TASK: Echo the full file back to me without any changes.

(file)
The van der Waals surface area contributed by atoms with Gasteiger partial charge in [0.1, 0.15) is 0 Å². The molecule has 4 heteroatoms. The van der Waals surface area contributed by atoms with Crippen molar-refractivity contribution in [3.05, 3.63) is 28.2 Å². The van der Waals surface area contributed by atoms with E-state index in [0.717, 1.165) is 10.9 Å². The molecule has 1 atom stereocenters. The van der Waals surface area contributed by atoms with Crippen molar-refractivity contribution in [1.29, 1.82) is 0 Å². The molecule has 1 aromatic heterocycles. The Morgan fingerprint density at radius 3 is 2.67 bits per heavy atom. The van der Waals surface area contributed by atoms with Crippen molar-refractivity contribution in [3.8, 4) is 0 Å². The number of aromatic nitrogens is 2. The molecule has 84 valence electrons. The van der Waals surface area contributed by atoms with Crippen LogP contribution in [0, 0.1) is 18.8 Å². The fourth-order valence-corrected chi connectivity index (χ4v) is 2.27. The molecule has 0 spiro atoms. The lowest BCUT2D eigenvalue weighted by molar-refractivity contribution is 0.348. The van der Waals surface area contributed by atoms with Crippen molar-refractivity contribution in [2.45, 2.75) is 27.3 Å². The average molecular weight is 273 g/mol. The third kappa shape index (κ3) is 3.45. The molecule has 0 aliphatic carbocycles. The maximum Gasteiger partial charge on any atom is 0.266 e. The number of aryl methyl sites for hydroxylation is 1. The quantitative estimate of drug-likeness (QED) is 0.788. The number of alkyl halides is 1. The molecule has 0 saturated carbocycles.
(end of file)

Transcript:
The van der Waals surface area contributed by atoms with Gasteiger partial charge in [0.1, 0.15) is 0 Å². The molecule has 4 heteroatoms. The van der Waals surface area contributed by atoms with Crippen molar-refractivity contribution in [3.05, 3.63) is 28.2 Å². The van der Waals surface area contributed by atoms with E-state index in [0.717, 1.165) is 10.9 Å². The molecule has 1 atom stereocenters. The van der Waals surface area contributed by atoms with Crippen molar-refractivity contribution in [1.29, 1.82) is 0 Å². The molecule has 1 aromatic heterocycles. The Morgan fingerprint density at radius 3 is 2.67 bits per heavy atom. The van der Waals surface area contributed by atoms with Crippen molar-refractivity contribution in [3.8, 4) is 0 Å². The number of aromatic nitrogens is 2. The molecule has 84 valence electrons. The van der Waals surface area contributed by atoms with Crippen LogP contribution in [0, 0.1) is 18.8 Å². The fourth-order valence-corrected chi connectivity index (χ4v) is 2.27. The molecule has 0 spiro atoms. The lowest BCUT2D eigenvalue weighted by molar-refractivity contribution is 0.348. The van der Waals surface area contributed by atoms with Crippen molar-refractivity contribution in [2.45, 2.75) is 27.3 Å². The average molecular weight is 273 g/mol. The third kappa shape index (κ3) is 3.45. The molecule has 0 aliphatic carbocycles. The maximum Gasteiger partial charge on any atom is 0.266 e. The number of aryl methyl sites for hydroxylation is 1. The quantitative estimate of drug-likeness (QED) is 0.788. The number of alkyl halides is 1. The molecule has 0 saturated carbocycles.